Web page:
If we’re truly worried about biosafety, we should guard ourselves from our government’s own ill-advised policies and the zeal of a handful of university researchers and administrators motivated by money and prestige. They’re not thinking about the big picture, and, unfortunately, the big picture includes the broader public health.

Playing Politics with Disaster Aid

The past week’s news has been all-tsunami all-the-time. But a couple of important aspects of the disaster haven’t received much airplay.

One issue that’s received almost no mention is that the worst-hit areas are also war zones. The island nation of Sri Lanka has been the site of a decades-long civil war, and the Aceh region on the northern tip of Sumatra has been fighting a war of independence from Indonesia. The Indonesian military is notorious for human rights violations, and tens of thousands of people have been killed in the conflict in Aceh, most of them civilians and most of them murdered by the Indonesian military.

The Indonesian military is, out of necessity, playing a key role in transporting food, water, and medical supplies into Aceh, and this poses a two-fold problem for the Acehnese and international aid organizations. First, the Acehnese may not trust the Indonesian military and any groups that work with them, making the effort to save lives and rebuild the region twice as hard as it needs to be. Aid groups whose supplies and personnel arrive in Indonesian military aircraft and ships, and whose goods are unloaded or distributed by uniformed Indonesian troops, will have a hard time establishing a relationship with the Acehnese, the very people they’re trying to help.

In addition, the Indonesian government may try to play politics with aid distribution, withholding it from areas that have a history of resisting Indonesian government control. Historically, aid groups have been the first witnesses to this kind of political crime, a human rights violation that tends to occurs over the course of weeks and months after the initial disaster, long after the international media has moved on to juicier stories. Instead of chasing the next big headline, the international media should keep an eye on the long-term political and humanitarian problems that could develop, not just in Indonesia, but also in Sri Lanka, Myanmar (Burma), and Somalia.

In the meantime, ordinary folks like you and me can give support to aid groups who have experience serving people in war-torn regions and who know how to recognize–and expose–repressive governments who play politics with humanitarian aid. There are many good aid groups out there, but many tend to donate to regions where they already have on-going projects–in this case in Thailand and India. The governments of India and Thailand, however, have both announced that they have the resources to assist their own people and don’t need foreign aid. Whether that’s true or not, those two nations were not as severely hit as Aceh and Sri Lanka. Much of Aceh was leveled by the massive 9.0 earthquake that proceeded the Tsunami, and a large part of its coastal region remains swamped with seawater. In effect, it suffered a horrifying one-two punch.

Two organizations recognized this immediately and mounted efforts to send aid to Aceh within hours of the disaster. Oxfam International specializes in sending the basic necessities, like food and water, to the most devastated regions of the world. Doctors Without Borders, the Nobel-Prize-winning organization that regularly speaks its mind about the causes and conditions of poverty throughout war-torn regions of the world, sent medical supplies and equipment to purify water to the border of Aceh within less than 24-hours after the Tsunami hit.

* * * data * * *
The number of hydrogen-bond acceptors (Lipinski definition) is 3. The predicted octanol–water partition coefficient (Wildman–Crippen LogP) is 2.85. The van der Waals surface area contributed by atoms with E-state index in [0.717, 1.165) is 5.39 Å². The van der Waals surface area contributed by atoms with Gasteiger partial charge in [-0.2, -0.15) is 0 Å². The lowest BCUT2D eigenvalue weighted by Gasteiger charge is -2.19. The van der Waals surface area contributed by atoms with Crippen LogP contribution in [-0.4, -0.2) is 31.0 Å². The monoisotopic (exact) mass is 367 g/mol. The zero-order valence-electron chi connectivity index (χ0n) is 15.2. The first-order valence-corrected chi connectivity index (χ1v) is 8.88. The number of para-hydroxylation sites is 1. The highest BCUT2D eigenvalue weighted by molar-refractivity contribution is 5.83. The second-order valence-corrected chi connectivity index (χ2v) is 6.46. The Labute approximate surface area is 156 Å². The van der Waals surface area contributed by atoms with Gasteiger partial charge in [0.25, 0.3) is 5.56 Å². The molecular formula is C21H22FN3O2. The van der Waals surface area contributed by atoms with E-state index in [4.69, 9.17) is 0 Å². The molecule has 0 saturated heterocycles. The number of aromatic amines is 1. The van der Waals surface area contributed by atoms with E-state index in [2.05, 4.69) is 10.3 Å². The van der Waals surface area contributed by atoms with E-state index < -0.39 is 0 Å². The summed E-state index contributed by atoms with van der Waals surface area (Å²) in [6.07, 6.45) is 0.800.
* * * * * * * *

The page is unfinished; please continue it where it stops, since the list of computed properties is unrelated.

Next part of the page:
Neither of these two groups are faith-based organizations, unlike many who are soliciting donations to send aid: World Vision, the Red Cross, Mercy Corps, American Friends Service Committee, or other organizations who base their giving on Christian values. While many folks argue that these groups and others like them do fine work while keeping their religious beliefs to themselves, many donors have difficulty giving to faith-based groups; we often feel that aid distribution ought to be a secular activity. In this case in particular, the victims of the earthquake and tsunami are primarily Muslim, Buddhist, and Animist peoples, making it hard to escape a feeling of nausea and/or arrogance when donating to a Christian relief organization.

But donating to World Vision is not a crime and can do much good. What is a crime is the Bush Administration’s response to the disaster. First announcing only $15 million in aid, international pressure eventually forced Colin Powell to announce an additional $20 million. Then, after other nations stepped in to donate hundreds of millions more (for example, Japan, with a much smaller economy than ours, is giving $500 million), George W. Bush took a break from his extended vacation at the ranch to announce a measly $350 million aid package.

The richest nation in the world, the United States, ought to be able to muster at least a couple billion dollars. After all, we have about $17 billion sitting in a fund for Iraqi reconstruction that’s been largely unspent because of an ongoing guerrilla war that shows no sign of ending any time soon. Diverting just 15% of that money would send more than $2.5 billion to people who have lost, literally, everything, and it could build a feeling of goodwill toward the US that’s been sorely lacking since shortly after 9/11.

There is more that we can do, and that means pushing our government to get its priorities straight and to stop playing its own brand of politics with our aid money.

To make a donation to Oxfam, visit, call 1-800-77-OXFAM, or send a check to Oxfam America, Asia Earthquake Fund, P.O. Box 1211, Albert Lea, MN 56007-1211. To donate to Doctors Without Borders, visit, call 1-888-392-0392, or send a check to Doctors Without Borders USA, P.O. Box 1856, Merrifield, VA 22116-8056.